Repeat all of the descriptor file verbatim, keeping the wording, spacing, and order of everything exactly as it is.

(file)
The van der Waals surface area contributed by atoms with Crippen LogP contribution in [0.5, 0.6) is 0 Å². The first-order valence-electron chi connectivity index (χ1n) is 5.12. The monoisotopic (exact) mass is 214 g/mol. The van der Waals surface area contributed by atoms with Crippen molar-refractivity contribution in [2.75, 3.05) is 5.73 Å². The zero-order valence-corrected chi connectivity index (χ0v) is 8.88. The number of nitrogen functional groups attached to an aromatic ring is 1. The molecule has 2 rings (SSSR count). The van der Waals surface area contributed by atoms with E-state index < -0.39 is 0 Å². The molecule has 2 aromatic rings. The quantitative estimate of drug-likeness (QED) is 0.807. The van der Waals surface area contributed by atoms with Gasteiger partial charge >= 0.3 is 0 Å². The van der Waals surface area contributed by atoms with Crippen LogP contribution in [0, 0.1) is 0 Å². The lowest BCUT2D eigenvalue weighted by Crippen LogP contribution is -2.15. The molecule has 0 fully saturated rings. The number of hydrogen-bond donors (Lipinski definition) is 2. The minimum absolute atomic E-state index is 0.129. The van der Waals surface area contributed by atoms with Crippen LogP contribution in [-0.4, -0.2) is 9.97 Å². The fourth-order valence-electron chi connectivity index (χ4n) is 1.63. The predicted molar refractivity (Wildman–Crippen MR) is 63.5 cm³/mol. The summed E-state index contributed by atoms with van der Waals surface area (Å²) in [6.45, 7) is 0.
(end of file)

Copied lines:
The van der Waals surface area contributed by atoms with Crippen LogP contribution in [0.5, 0.6) is 0 Å². The first-order valence-electron chi connectivity index (χ1n) is 5.12. The monoisotopic (exact) mass is 214 g/mol. The van der Waals surface area contributed by atoms with Crippen molar-refractivity contribution in [2.75, 3.05) is 5.73 Å². The zero-order valence-corrected chi connectivity index (χ0v) is 8.88. The number of nitrogen functional groups attached to an aromatic ring is 1. The molecule has 2 rings (SSSR count). The van der Waals surface area contributed by atoms with E-state index < -0.39 is 0 Å². The molecule has 2 aromatic rings. The quantitative estimate of drug-likeness (QED) is 0.807. The van der Waals surface area contributed by atoms with Gasteiger partial charge >= 0.3 is 0 Å². The van der Waals surface area contributed by atoms with Crippen LogP contribution in [0, 0.1) is 0 Å². The lowest BCUT2D eigenvalue weighted by Crippen LogP contribution is -2.15. The molecule has 0 fully saturated rings. The number of hydrogen-bond donors (Lipinski definition) is 2. The minimum absolute atomic E-state index is 0.129. The van der Waals surface area contributed by atoms with Crippen LogP contribution in [-0.4, -0.2) is 9.97 Å². The fourth-order valence-electron chi connectivity index (χ4n) is 1.63. The predicted molar refractivity (Wildman–Crippen MR) is 63.5 cm³/mol. The summed E-state index contributed by atoms with van der Waals surface area (Å²) in [6.45, 7) is 0.